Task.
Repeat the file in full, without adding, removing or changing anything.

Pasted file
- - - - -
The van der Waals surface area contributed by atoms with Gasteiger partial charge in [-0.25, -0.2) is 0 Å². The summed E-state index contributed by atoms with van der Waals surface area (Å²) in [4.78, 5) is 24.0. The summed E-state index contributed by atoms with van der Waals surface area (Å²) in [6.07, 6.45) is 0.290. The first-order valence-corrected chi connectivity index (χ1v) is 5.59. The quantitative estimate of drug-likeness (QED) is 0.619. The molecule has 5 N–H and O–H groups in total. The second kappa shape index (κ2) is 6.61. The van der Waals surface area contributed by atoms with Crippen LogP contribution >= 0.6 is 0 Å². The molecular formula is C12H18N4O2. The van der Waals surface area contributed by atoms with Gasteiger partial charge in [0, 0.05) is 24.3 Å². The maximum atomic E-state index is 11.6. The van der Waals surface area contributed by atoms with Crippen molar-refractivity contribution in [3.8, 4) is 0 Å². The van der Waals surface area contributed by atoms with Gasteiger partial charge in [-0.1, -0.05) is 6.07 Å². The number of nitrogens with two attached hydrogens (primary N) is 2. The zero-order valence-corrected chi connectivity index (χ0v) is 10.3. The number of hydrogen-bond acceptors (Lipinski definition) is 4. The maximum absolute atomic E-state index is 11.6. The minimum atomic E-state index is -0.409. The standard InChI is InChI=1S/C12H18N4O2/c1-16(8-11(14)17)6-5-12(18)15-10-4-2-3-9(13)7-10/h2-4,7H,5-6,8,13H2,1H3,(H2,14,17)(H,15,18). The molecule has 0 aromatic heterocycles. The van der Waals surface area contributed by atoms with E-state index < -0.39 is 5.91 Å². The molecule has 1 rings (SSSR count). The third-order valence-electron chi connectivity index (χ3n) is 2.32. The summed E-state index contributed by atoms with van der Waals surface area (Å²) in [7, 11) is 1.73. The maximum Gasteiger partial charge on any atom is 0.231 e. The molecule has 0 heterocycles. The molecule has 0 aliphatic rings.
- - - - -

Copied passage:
The van der Waals surface area contributed by atoms with Gasteiger partial charge in [-0.25, -0.2) is 0 Å². The summed E-state index contributed by atoms with van der Waals surface area (Å²) in [4.78, 5) is 24.0. The summed E-state index contributed by atoms with van der Waals surface area (Å²) in [6.07, 6.45) is 0.290. The first-order valence-corrected chi connectivity index (χ1v) is 5.59. The quantitative estimate of drug-likeness (QED) is 0.619. The molecule has 5 N–H and O–H groups in total. The second kappa shape index (κ2) is 6.61. The van der Waals surface area contributed by atoms with Crippen LogP contribution >= 0.6 is 0 Å². The molecular formula is C12H18N4O2. The van der Waals surface area contributed by atoms with Gasteiger partial charge in [0, 0.05) is 24.3 Å². The maximum atomic E-state index is 11.6. The van der Waals surface area contributed by atoms with Crippen molar-refractivity contribution in [3.8, 4) is 0 Å². The van der Waals surface area contributed by atoms with Gasteiger partial charge in [-0.1, -0.05) is 6.07 Å². The number of nitrogens with two attached hydrogens (primary N) is 2. The zero-order valence-corrected chi connectivity index (χ0v) is 10.3. The number of hydrogen-bond acceptors (Lipinski definition) is 4. The maximum absolute atomic E-state index is 11.6. The minimum atomic E-state index is -0.409. The standard InChI is InChI=1S/C12H18N4O2/c1-16(8-11(14)17)6-5-12(18)15-10-4-2-3-9(13)7-10/h2-4,7H,5-6,8,13H2,1H3,(H2,14,17)(H,15,18). The molecule has 0 aromatic heterocycles. The van der Waals surface area contributed by atoms with E-state index < -0.39 is 5.91 Å². The molecule has 1 rings (SSSR count). The third-order valence-electron chi connectivity index (χ3n) is 2.32. The summed E-state index contributed by atoms with van der Waals surface area (Å²) in [7, 11) is 1.73. The maximum Gasteiger partial charge on any atom is 0.231 e. The molecule has 0 heterocycles. The molecule has 0 aliphatic rings.